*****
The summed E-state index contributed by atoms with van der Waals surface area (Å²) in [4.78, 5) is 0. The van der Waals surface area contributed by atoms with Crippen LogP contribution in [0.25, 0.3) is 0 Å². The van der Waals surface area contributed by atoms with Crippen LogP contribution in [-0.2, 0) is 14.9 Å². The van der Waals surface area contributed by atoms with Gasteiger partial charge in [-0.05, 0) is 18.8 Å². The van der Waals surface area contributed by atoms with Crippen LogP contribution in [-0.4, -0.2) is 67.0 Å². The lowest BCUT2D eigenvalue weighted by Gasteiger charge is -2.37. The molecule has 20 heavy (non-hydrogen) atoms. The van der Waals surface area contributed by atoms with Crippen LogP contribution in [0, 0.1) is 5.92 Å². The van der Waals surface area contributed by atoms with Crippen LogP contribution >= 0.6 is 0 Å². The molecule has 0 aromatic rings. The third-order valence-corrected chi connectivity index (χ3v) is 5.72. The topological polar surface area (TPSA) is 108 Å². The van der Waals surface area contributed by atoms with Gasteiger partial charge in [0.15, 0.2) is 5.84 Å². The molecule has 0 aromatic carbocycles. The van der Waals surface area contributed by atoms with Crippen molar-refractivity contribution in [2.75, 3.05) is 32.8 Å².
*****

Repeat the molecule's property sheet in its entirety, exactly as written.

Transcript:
The summed E-state index contributed by atoms with van der Waals surface area (Å²) in [4.78, 5) is 0. The van der Waals surface area contributed by atoms with Crippen LogP contribution in [0.25, 0.3) is 0 Å². The van der Waals surface area contributed by atoms with Crippen LogP contribution in [-0.2, 0) is 14.9 Å². The van der Waals surface area contributed by atoms with Gasteiger partial charge in [-0.05, 0) is 18.8 Å². The van der Waals surface area contributed by atoms with Crippen LogP contribution in [-0.4, -0.2) is 67.0 Å². The lowest BCUT2D eigenvalue weighted by Gasteiger charge is -2.37. The molecule has 20 heavy (non-hydrogen) atoms. The van der Waals surface area contributed by atoms with Crippen LogP contribution in [0, 0.1) is 5.92 Å². The van der Waals surface area contributed by atoms with Crippen LogP contribution >= 0.6 is 0 Å². The molecule has 0 aromatic rings. The third-order valence-corrected chi connectivity index (χ3v) is 5.72. The topological polar surface area (TPSA) is 108 Å². The van der Waals surface area contributed by atoms with Gasteiger partial charge in [0.15, 0.2) is 5.84 Å². The molecule has 0 aromatic carbocycles. The van der Waals surface area contributed by atoms with Crippen molar-refractivity contribution in [2.75, 3.05) is 32.8 Å².